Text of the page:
In volume-density phases, the extended green time (passage time) created by each new actuation after the initial green time has elapsed is normally based on the time required to travel from the sensor to the stopline. Because this distance can be relatively long, the passage time can be more than the desired allowable gap. The NEMA gap reduction procedure addresses this situation. It defines four time settings—time before reduction, passage time, minimum gap, and time to reduce, as illustrated in Figure 4-3. The time before reduction begins when there is a call on a conflicting phase. Once the time before reduction has expired, the allowable gap reduces linearly until the minimum gap is reached at the end of the time-to-reduce interval. The maximum green extension and yellow change and all-red clearance intervals are predetermined (precalculated) and programmed into the controller.

Figure 4-2. Variable initial NEMA timing for green signal phase. Shows staircase function of initial timing in seconds as a function of vehicle actuations on yellow or red. Initial timing has components equal to seconds per actuation and added initial range. This is described further in the section called Volume-Density Mode.
Figure 4-2. Variable initial NEMA timing for green signal phase.

Figure 4-3. NEMA gap reduction procedure. Displays graph of gap timing in seconds versus green time in seconds. Shows where the time before reduction, passage time, minimum gap, and time to reduce are located in this plot. The passage time is a constant amount until the time before reduction elapses, After the time before reduction elapses, the passage time is reduced at a constant Rate of Reduction to the value of the Minimum Gap during the interval Time to Reduce. The Rate of Reduction is determined by the difference between the Initial passage time and the Minimum Gap divided by the Time to Reduce.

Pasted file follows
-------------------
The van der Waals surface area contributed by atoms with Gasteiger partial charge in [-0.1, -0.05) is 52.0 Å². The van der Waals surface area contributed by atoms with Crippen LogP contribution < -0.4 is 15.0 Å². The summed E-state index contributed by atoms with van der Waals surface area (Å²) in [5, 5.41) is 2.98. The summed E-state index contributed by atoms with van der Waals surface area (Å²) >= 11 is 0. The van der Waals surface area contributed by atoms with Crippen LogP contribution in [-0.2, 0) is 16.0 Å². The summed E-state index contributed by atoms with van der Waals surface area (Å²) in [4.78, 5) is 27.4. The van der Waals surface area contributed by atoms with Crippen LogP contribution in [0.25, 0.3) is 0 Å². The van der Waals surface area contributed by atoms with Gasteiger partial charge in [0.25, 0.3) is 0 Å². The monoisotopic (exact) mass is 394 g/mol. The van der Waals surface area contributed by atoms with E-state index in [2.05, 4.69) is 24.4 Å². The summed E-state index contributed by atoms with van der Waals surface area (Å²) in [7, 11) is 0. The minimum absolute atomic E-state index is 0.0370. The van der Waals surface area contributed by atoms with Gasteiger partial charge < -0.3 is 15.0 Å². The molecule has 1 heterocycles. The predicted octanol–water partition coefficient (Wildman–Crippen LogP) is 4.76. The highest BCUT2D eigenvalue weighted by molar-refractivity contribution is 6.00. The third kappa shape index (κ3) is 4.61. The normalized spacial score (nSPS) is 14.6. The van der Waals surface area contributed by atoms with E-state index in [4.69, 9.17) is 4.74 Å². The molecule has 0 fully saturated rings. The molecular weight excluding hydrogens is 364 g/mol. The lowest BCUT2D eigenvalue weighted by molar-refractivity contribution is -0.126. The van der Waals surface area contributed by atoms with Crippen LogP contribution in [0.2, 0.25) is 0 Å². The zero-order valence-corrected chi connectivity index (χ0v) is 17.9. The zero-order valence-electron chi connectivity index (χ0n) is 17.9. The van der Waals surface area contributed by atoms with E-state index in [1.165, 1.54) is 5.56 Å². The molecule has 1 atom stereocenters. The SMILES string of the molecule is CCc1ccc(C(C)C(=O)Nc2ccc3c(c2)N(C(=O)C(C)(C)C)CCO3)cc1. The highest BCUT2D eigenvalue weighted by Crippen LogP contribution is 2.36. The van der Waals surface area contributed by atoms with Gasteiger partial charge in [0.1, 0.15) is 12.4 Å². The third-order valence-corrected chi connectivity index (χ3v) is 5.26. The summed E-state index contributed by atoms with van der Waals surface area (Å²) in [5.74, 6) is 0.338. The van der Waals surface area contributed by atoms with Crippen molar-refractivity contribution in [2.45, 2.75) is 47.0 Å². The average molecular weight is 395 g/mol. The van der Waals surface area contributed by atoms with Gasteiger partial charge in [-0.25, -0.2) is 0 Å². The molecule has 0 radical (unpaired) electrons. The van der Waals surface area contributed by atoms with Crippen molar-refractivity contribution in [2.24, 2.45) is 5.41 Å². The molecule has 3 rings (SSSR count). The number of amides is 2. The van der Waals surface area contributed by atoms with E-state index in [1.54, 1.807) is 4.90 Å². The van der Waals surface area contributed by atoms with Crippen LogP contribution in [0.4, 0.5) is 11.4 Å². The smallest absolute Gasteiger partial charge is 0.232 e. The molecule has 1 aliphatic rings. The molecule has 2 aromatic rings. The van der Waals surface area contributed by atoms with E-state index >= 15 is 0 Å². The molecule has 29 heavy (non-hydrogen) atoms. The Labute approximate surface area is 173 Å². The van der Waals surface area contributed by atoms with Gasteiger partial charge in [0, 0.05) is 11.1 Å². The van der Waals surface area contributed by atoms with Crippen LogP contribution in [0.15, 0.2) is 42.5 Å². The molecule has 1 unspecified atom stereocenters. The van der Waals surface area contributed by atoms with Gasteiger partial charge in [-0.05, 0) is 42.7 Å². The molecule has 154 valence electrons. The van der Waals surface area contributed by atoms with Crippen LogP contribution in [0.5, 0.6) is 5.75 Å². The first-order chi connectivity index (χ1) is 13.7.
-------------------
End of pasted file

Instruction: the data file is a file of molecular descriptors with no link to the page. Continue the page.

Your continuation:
Figure 4-3. NEMA gap reduction procedure.

Low-Speed Approaches

Approaches with speeds of less than 35 mi/h (55 km/h) are considered low-speed approaches. The sensor design for a given approach depends on whether the controller phase has been set for locking or nonlocking detection memory. This is also referred to as memory ON or memory OFF. The locking feature means that a vehicle call for the green is remembered or held by the controller until the call has been satisfied by the display of the green indication, even if the calling vehicle has left the detection area (e.g., right turn on red). In the nonlocking mode, the controller drops a waiting call as soon as the vehicle leaves the detection area.

Locking Memory with Point Detection

Locking detection memory is associated with the use of small-area point sensors such as a 6- x 6-ft (1.8- x 1.8-m) inductive loop and is frequently referred to as conventional control. The minimum green interval (or initial interval) is preset to provide sufficient time to clear a standing queue between the sensor and the stopline. The passage time or unit extension sets a common value for both the allowable gap to hold the green and the travel time from sensor to stopline.

Since the allowable gap is usually 3 or 4 seconds, the sensor might be ideally located 3 or 4 seconds of travel time upstream from the intersection. This sensor position would appear to be the most efficient for accurately timing the end of green after passage of the last vehicle of a queue. However, a long minimum green (assured green) is created at approaches with speeds greater than 25 to 30 mi/h (40 to 50 km/h) because of the longer sensor setback. Therefore, the principle is amended to locate sensors 3 to 4 seconds of travel time from, but not more than 170 ft (52 m), from the stopline. Some agencies limit this distance to 120 ft (37 m). Table 4-2 displays the application of this principle to determining sensor location and associated timing parameters as a function of vehicle approach speed.

Table 4-2. Inductive-loop detector location and timing parameters.

Approach speed

Detector setback from stopline to leading edge of inductive-loop detector

Minimum green time

Passage time

mi/h

km/h

feet

meters

seconds

seconds

15

24

40

12

9

3.0

20

32

60

18

11

3.0

25

40

80

24

12

3.0

30

48

100

30

13

3.5

35

56

135

41

14

3.5

40

64

170

52

16

3.5

45+

72+